Lethal With Weapons
The galaxy’s greatest killer is back, now with added definite article.
released OUT NOW! 15 | 107 minutes Director shane Black Cast Boyd Holbrook, Olivia Munn, Jacob Tremblay, sterling K Brown, Trevante rhodes, Keegan Michael-Key
Much like their occasional quarry the Xenomorphs, the Predators haven’t headlined a classic in over three decades. Even so, there’s something so iconic about their “galaxy’s ultimate hunter” MO that it’s easy to see why 20th Century Fox persists in bringing them back to Earth to put another bunch of unfortunate humans in their crosshairs.
Unlike the much-derided Alien V Predator films and the easily forgotten Predators, however, new sequel The Predator makes the trip across space worthwhile. Returning to the franchise for the first time since he became a Predator’s first on-screen kill in the 1987 original, writer/director Shane Black harks back to the era when he scripted Lethal Weapon to craft an unashamedly big, dumb action movie. It may bring little new to the party, but it does pack bags of popcorn fun into its tight, sub-two-hour runtime.
Crucially, The Predator isn’t just a naive retread that expects us to buy that everyone in it is seeing a game-hunting alien for the first time. The US government actually knows all about them and wants their tech, while the Predators have a similar obsession with humans that justifies their numerous trips to Earth. But, clearly realising that Predators work better as Michael Myersstyle bogeymen than fully-rounded protagonists, Black wisely keeps the alien mythology to the bare minimum – any more information would erode their mystique as much as the AvP films did.
Besides, Black seems much less interested in the ETs than his human characters – and what being on an extraterrestrial kill list does to them. As in the original movie, there’s a cartoonish quality to the ensemble, all of whom can be instantly pigeonholed as the leader, the scientist, the clown, the sensitive one… you know the drill. But in this context it’s an efficient shorthand that does the legwork necessary to make sure you do give a damn when they have their inevitable meetings with the sharp end of a Predator weapon. And they’re not just cookie-cutter action stars, either, as Black’s script makes heroes of those traditionally marginalised by Hollywood (a unit of soldiers from a psychiatric hospital; a kid with Asperger’s) – an admirable mission statement for the movie.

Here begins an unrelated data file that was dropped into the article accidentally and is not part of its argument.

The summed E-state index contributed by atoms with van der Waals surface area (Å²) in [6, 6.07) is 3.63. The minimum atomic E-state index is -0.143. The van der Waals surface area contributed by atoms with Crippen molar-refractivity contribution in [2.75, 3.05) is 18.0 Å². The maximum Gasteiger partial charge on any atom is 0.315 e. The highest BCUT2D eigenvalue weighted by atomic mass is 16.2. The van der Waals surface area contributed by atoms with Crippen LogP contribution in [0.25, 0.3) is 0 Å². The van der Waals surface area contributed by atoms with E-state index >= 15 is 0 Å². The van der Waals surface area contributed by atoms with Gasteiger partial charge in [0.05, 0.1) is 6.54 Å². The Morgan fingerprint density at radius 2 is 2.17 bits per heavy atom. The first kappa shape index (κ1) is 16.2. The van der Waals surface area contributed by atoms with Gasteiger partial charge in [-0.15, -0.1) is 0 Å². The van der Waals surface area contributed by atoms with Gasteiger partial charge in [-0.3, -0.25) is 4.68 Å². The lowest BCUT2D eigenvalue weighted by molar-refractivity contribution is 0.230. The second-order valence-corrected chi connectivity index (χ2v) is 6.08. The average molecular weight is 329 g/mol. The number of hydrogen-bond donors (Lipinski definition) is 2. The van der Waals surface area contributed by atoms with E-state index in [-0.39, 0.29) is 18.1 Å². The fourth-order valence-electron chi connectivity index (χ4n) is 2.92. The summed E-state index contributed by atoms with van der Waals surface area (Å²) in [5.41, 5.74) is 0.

Though the action sequences generally hit the target, the real fireworks come in a script that sizzles with snark. Revelling in its inherent ridiculousness, The Predator is genuinely funny, with even the callbacks to earlier movies coming off – most notably a hilarious riff on “get to da choppa!” and an ongoing debate about the idiocy of calling what is, essentially, a hunter, a Predator.
So while The Predator doesn’t linger long in the memory, it is a hell of a ride – though it’s probably worth crossing your fingers that the very silly coda doesn’t inspire the plot of any subsequent instalments. Richard Edwards
Packs bags of popcorn fun into its runtime
The movie’s Lawrence A Gordon Middle School is named after one of the producers on the original Predator.
He’s also a real hit at children’s birthday parties.